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Full Online Book HomeLong StoriesRowdy Of The Cross L - Chapter 4. Pink As "Chappyrone"
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Rowdy Of The Cross L - Chapter 4. Pink As 'Chappyrone' Post by :CharlesWest Category :Long Stories Author :B. M. Bower Date :May 2012 Read :1922

Click below to download : Rowdy Of The Cross L - Chapter 4. Pink As "Chappyrone" (Format : PDF)

Rowdy Of The Cross L - Chapter 4. Pink As "Chappyrone"

Rowdy was sprawled ungracefully upon somebody's bunk--he neither knew nor cared whose--and he was snoring unmelodiously, and not dreaming a thing; for when a cow-puncher has nothing in particular to do, he sleeps to atone for the weary hours when he must be very wide-awake. An avalanche descended upon his unwarned middle, and checked the rhythmic ebb and flow of sound. He squawked and came to life clawing viciously.

"I'd like t' know where the devil yuh come from," a voice remarked plaintively in a soft treble.

Rowdy opened his eyes with a snap. "Pink! by all that's good and bad! Get up off my diaphragm, you little fiend."

Pink absent-mindedly kneaded Rowdy's stomach with his knuckles, and immediately found himself in a far corner. He came back, dimpling mischievously. He looked much more an angel than a fiend, for all his Angora chaps and flame-colored scarf.

"Your bed and war-bag's on my bunk; you're on Smoky's; and Dixie's makin' himself to home in the corral. By all them signs and tokens, I give a reckless guess you're here t' stay a while. That right?" He prodded again at Rowdy's ribs.

"It sure is, Pink. And if I'd known you was holding out here, I'd 'a' come sooner, maybe. You sure look good to me, you darned little cuss!" Rowdy sat up and took a lightning inventory of the four or five other fellows lounging about. He must have slept pretty sound, he thought, not to hear them come in.

Pink read the look, and bethought him of the necessary introductions. "This is my side-kicker over the line that--you've heard about till you're plumb weary, boys," he announced musically. "His name is Rowdy Vaughan--bronco-peeler, crap fiend, and all-round bad man. He ain't a safe companion, and yuh want t' sleep with your six-guns cuddled under your right ear, and never, on no account, show him your backs. He's a real wolf, he is, and the only reason I live t' tell the tale is because he respects m' size. Boys, I'm afraid for yuh--but I wish yuh well."

"Pink, you need killing, and I'm tempted to live up to my rep," grinned Rowdy indulgently. "Read me the pedigree of your friends."

"Oh, they ain't no worse--when yuh git used to 'em. That long-legged jasper with the far-away look in his eyes is the Silent One--if he takes a notion t' you, he'll maybe tell yuh the name his mother calls him. He may have seen better days; but here's hoping he won't see no worse! He once was a tenderfoot; but he's convalescing."

The Silent One nodded carelessly, but with a quick, measuring glance that Rowdy liked.

"This unshaved savage is Smoky. He's harmless, if yuh don't mention socialism in his presence; and if yuh do, he'll down-with-the-trust-and-long-live-the-sons-uh-toil, all hours uh the night, and keep folks awake. Then him and the fellow that started him off 'll likely get chapped good and plenty. Over there's Jim Ellis and Bob Nevin; they've both turned a cow or two, and I've seen worse specimens running around loose--plenty of 'em. That man hidin' behind the grin--you can see him if yuh look close--is Sunny Sam. Yuh needn't take no notice of him, unless you're a mind to. He won't care--he's dead gentle.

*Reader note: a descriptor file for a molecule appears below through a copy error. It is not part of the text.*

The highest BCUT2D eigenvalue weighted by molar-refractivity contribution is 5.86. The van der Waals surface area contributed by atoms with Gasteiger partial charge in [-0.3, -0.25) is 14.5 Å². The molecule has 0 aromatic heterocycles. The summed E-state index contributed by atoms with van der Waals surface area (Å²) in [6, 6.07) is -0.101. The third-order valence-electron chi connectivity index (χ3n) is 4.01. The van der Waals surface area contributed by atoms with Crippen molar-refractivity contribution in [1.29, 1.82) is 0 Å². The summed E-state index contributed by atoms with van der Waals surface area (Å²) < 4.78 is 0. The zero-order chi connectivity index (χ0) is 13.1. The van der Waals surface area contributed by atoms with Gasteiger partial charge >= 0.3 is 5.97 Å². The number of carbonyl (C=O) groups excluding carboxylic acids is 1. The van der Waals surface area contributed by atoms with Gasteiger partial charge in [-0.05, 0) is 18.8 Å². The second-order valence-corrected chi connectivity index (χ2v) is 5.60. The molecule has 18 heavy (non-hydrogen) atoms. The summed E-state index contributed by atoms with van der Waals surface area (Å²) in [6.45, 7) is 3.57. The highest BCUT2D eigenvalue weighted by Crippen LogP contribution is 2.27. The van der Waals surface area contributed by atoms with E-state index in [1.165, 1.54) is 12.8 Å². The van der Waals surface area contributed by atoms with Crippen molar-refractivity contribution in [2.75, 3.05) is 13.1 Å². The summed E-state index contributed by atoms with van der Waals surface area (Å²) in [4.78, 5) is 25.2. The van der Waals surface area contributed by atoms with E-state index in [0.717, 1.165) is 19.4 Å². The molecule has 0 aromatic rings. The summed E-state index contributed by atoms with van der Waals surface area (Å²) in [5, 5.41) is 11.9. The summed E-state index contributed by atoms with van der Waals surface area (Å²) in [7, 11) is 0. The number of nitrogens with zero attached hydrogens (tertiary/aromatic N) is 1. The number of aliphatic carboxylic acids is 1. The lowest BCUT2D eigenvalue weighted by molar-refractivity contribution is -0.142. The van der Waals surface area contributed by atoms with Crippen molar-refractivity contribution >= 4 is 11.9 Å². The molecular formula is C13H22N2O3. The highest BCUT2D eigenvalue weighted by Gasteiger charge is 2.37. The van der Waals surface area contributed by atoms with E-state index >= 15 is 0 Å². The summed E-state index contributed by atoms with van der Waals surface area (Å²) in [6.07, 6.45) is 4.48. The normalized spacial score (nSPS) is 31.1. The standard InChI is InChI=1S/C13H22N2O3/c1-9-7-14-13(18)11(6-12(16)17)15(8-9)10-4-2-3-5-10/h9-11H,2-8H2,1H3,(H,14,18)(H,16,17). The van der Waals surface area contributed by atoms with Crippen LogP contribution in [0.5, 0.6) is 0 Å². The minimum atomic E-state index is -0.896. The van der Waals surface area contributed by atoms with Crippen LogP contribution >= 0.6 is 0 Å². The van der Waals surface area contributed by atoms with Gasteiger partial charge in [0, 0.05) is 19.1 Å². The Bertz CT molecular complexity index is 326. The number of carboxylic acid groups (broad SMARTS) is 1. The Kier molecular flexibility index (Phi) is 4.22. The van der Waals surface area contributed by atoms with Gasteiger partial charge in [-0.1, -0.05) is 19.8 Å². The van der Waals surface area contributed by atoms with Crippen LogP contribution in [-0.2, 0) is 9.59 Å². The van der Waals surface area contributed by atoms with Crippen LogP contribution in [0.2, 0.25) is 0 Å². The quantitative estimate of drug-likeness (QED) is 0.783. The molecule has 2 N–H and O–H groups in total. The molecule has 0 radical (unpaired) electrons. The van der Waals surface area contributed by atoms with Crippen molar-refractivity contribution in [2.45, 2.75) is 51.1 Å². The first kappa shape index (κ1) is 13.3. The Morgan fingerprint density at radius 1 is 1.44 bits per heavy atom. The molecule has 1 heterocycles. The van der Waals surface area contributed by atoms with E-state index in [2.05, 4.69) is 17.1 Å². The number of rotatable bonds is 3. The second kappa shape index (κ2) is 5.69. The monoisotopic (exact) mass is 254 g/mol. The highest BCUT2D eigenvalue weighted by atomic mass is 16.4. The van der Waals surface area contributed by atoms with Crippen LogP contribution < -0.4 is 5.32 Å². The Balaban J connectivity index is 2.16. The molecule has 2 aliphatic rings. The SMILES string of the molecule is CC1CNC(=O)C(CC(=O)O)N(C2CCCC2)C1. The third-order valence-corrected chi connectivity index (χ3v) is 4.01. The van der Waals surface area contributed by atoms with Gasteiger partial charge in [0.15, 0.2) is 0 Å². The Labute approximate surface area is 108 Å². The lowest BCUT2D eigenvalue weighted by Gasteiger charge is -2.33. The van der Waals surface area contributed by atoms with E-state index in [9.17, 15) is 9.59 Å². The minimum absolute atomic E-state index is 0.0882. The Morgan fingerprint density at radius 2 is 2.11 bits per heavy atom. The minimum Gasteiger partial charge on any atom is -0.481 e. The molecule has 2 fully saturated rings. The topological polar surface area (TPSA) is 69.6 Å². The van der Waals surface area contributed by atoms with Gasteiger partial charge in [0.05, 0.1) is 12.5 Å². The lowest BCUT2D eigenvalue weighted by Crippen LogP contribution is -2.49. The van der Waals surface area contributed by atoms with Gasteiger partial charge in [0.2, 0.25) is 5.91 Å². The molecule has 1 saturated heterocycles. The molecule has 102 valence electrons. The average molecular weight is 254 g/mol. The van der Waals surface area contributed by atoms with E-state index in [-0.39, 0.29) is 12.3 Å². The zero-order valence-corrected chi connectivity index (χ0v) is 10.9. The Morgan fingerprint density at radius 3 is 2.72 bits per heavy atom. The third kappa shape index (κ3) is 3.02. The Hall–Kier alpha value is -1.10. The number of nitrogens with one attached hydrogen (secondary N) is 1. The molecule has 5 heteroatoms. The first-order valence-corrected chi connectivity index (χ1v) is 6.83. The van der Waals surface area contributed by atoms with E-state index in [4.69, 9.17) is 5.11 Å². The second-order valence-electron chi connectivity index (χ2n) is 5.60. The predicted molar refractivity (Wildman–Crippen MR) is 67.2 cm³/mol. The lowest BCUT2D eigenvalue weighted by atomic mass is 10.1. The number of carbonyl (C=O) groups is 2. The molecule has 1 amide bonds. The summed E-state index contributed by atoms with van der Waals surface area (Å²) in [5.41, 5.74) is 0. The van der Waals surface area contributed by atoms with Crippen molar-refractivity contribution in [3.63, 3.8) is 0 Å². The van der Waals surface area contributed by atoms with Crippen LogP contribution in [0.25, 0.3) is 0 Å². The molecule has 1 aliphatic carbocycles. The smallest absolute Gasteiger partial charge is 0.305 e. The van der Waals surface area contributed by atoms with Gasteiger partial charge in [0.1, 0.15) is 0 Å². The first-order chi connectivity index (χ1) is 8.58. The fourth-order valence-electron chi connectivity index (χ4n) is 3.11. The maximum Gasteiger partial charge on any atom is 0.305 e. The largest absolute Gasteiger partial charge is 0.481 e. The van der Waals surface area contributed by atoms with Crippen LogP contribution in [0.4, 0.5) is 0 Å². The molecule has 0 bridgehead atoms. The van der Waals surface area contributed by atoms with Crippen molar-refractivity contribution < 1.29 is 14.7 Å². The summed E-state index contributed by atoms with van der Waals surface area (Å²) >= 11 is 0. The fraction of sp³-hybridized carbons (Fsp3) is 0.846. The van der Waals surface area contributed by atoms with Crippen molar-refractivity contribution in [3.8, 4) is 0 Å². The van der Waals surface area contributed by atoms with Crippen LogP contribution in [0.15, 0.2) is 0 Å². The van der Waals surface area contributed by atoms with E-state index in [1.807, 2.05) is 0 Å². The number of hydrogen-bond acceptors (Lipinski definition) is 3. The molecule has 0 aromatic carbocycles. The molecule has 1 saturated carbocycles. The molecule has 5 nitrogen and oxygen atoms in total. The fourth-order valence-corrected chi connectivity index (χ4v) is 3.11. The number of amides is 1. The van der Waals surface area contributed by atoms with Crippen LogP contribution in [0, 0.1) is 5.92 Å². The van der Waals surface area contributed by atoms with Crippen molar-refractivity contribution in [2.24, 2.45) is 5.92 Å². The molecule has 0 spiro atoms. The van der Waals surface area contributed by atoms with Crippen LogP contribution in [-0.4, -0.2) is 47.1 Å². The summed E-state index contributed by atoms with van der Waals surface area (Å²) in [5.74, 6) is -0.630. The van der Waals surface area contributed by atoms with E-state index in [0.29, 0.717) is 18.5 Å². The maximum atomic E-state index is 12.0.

"Say," he broke off, "how'd you happen t' stray onto this range, anyhow? Yuh used t' belong t the Horseshoe Bar so solid the assessor always t' yuh down on the personal-property list."

"They won't pay taxes on me no more, son." Rowdy's eyes dwelt fondly upon Pink's cupid-bow mouth and dimples. He had never dreamed of finding Pink here; though, when he came to think of it there was no reason why he shouldn't.

Pink was not like any one else. He was slight and girlish to look at. But you mustn't trust appearances; for Pink was all muscle strung on steel wire, according to the belief of those who tried to handle him. He had little white hands, and feet that looked quite comfortable in a number four boot, and his hair was a tawny gold and curled in distracting, damp rings on his forehead. His eyes were blue and long-lashed and beautiful, and they looked at the world with baby innocence--whereas a more sophisticated little devil never jangled spurs at his heels. He was everything but insipid, and men liked him--unless he chose to dislike them, when they thought of him with grating teeth. To find him bullying the Cross L boys brought a warmth to Rowdy's heart.

Pink made a cigarette, and then offered Rowdy his tobacco-sack, and asked questions about the Cypress Hills country. How was this girl?--and was that one married yet?--and did the other still grieve for him? As a matter of fact, he had yet to see the girl who could quicken his pulse a single beat, and for that reason it sometimes pleased him to affect susceptibility beyond that of other men.

It was after dinner when he and Rowdy went humming down to the stables, gossiping like a couple of old women over a back fence.

"I see you've got Conroy's Chub yet," Pink observed carelessly.

"Oh, for Heaven's sake let up on that cayuse!" Rowdy cried petulantly. "I wish I'd never got sight of the little buzzard-head; I've had him crammed down my throat the last day or two till it's getting plumb monotonous. Pink, that cayuse never saw Oregon. He was raised right on this flat, and he belongs to old Rodway. I've got to lead him back there and turn him over to-day."